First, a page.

Because the terrain was rough, most travel was by the sea. For this reason, many new cities were established along the coastline. First new cities were started in Anatolia (Asia Minor) and then in the Black sea, in Cyprus, in southern Italy and in Sicily, by the sea in what today is Libya. They even started a city, Naucratis, on the river Nile in Egypt. The cities of today, Syracuse, Naples, Marseilles, and Istanbul started as the Greek cities Syracusa, Neapolis, Massilia and Byzantium.
The big four [change]
The Spartans were very good soldiers. They defeated the people who lived near them and those people had to farm the land for the Spartans. These people called helots had to give the Spartans part of the food they grew and so the Spartans did not have to work. Instead, they learned how to be better soldiers. There were not many Spartans but there were many helots. "What if the helots rebel?", thought the Spartans. They were afraid of that. To stop the helots rebelling they sometimes did bad things to the helots. The Spartans wanted the helots to be afraid of them so that the helots would not rebel and fight to be free. The Spartans had two kings who led them in war. They were also ruled by a group of old men called the Gerousia (the senate).
Athens became a democracy in 510 BC. The men came to a place in the center of the city and decided what to do. It was the first place in the world where the people decided what their country should do. They would talk and then vote on what to do at the Boule or the Bouleutirion (the parliament). But the women did not vote. They did not have helots like Sparta but they had slaves. These slaves were owned by their masters and could be sold to someone else. The Athenian slaves were less free than the Spartan helots but the Athenians were not afraid of their slaves. Every year, they elected 8 generals who led them in war.
Greco-Persian Wars [change]
In 499 BC, the Greek cities in Anatolia rebelled. They did not want Persia to rule them anymore. Athens sent 20 ships to fight the Persians on the sea. The Greeks in Anatolia were defeated. The Persian King, Darius decided to punish Athens. He sent soldiers and ships to fight Athens.
Athens asked for help from Sparta. Sparta wanted to help but could not; they had a religious festival at that time. Athens sent her soldiers against the Persian soldiers: at the Battle of Marathon (490 BC) they defeated the Persians. Then the help from Sparta came.
Unfortunately for Leonidas, after a couple of days, a traitor called Ephialtes led the Persians around the pass behind the Greek army at Thermopylae. Realising that defeat was inevitable, Leonidas sent away most of the amassed troops.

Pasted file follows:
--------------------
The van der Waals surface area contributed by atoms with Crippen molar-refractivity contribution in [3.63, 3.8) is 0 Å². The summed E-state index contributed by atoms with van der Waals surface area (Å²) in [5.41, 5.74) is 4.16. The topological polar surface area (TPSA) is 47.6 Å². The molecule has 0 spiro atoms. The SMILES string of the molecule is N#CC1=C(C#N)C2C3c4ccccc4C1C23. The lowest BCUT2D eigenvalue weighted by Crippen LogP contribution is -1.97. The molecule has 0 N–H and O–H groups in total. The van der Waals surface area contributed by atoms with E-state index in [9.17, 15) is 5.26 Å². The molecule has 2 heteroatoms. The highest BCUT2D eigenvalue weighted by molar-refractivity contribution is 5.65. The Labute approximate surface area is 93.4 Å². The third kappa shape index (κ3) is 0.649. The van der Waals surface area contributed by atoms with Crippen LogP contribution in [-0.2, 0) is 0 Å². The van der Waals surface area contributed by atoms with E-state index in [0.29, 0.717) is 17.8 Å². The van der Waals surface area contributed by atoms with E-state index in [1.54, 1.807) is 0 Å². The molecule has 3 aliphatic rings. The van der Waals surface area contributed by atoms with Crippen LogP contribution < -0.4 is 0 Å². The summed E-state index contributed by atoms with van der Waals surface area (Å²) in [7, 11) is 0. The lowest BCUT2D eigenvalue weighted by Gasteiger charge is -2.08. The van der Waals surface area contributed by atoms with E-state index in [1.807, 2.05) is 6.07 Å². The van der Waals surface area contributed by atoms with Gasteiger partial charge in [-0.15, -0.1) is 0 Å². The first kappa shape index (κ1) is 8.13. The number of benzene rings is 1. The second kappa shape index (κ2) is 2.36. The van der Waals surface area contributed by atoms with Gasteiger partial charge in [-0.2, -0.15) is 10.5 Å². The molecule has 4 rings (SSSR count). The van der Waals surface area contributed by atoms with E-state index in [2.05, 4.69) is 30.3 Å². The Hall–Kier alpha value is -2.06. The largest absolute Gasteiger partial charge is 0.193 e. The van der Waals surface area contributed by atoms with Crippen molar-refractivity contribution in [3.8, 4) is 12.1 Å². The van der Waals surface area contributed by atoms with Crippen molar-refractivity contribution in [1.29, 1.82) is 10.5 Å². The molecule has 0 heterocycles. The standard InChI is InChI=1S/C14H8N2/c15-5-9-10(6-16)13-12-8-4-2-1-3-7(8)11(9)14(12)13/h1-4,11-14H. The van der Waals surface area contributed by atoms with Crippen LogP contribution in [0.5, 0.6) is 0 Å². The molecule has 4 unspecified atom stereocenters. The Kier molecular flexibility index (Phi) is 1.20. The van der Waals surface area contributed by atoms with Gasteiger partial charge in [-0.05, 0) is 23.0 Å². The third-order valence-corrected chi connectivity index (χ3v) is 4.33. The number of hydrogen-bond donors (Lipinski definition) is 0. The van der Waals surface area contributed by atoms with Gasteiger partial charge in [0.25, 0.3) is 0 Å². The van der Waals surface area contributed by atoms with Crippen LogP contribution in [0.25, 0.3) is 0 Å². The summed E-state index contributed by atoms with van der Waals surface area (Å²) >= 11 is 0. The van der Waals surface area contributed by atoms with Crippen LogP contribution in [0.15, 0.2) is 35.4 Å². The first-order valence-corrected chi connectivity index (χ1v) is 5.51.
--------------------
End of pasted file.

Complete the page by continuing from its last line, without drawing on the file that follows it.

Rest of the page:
On the third day, Leonidas led his 300 Spartan hoplites (elite troops selected because they had living sons back home) plus the allied Thespians and Thebans against Xerxes and his army of "100,000 Immortals." The Spartan-led forces fought this unstoppable Persian force to their deaths in order to block the pass long enough to keep Xerxes and his army occupied while the rest of the Greek army escaped.
After Thermopylae many Greeks wanted to go south to the Peloponnese. Because of the sea the way into the Peloponnese is very narrow. Many wanted to fight the Persians where it is very narrow, by the city of Corinth.
Athens was north of Corinth and she had many ships. Athens' leader Themistocles wanted to fight the Persians by the island of Salamis. Xerxes decided to send his fleet against the Greek fleet before the Greek ships could go to the Peloponnese. The Greek fleet defeated the Persians at the Battle of Salamis. Xerxes then went home with many of his soldiers but a Persian army stayed in Greece. This army was defeated at the Battle of Platea in 479 BC.
Athens against Sparta [change]
After the Persians were defeated at Platea, the Spartans did very little. However Persia sent its ships across the sea to help Greek cities in Anatolia fight for their freedom. Athens asked the Greek cities on the islands in the Aegean and in Anatolia to join her. These cities agreed because they were afraid of Persia. These cities formed the Delian League and Athens was their leader. Many of the cities had to pay Athens money. Athens used the money to build many ships. Sparta was still strong on land, but Athens was stronger on the sea. Several times there was war between Athens and Sparta. Then Athens decided to send many ships to Sicily to fight against the city Syracuse. Sparta sent help to Syracuse, and Athens was defeated. None of the Athenian ships came back. Now Sparta decided to build ships to fight Athens. It took a long time for Sparta to defeat Athens but then at the Battle of Aegospotami the Spartans destroyed most of Athens's ships. The Athenians used a highly advanced type of ship known only as triremes. These highly advanced battle craft were equipped with sophisticated combat systems, and were propelled by an armada of extremely buff men. On the front of the trireme was a large bronze ram. The trireme would row itself at an enemy boat very fast, and ram a hole into its hull. This was the most effective way for the trireme to destroy other boats. Sometimes, the soldiers (called hoplites) on the trireme would board the ship and keep it for their own.
Daily Life [change]
Men, if not farming, fighting or discussing politics, could be at the Ancient Greek theatre watching dramas, comedies or tragedies. These often involved politics and gods. Women were not allowed to perform at the theatre: male actors played female roles.
Women were doing domestic work like spinning and weaving. They were not involved in public life or politics.
Greek Games [change]
Boys liked playing games like hockey. They usually played games naked, so girls were forbidden to watch. They also played non physical activity games like marbles, dice, checkers and knucklebones.
- Maynard, Christopher (1996). Greek Times (Little Histories). Kingfisher. p. 12. ISBN 0753400707.
- See Bronze Age collapse.
- Pomeroy, Sarah B. (1999). Ancient Greece: a political, social, and cultural history. Oxford University Press. ISBN 9780195097429. http://books.google.com/?id=INUT5sZku1UC.
- Holland, T. Persian fire, Abacus, ISBN 978-0-349-11717-1
More reading [change]
Other websites [change]
- Ancient Greece — links for Middle School students from Courtenay Middle School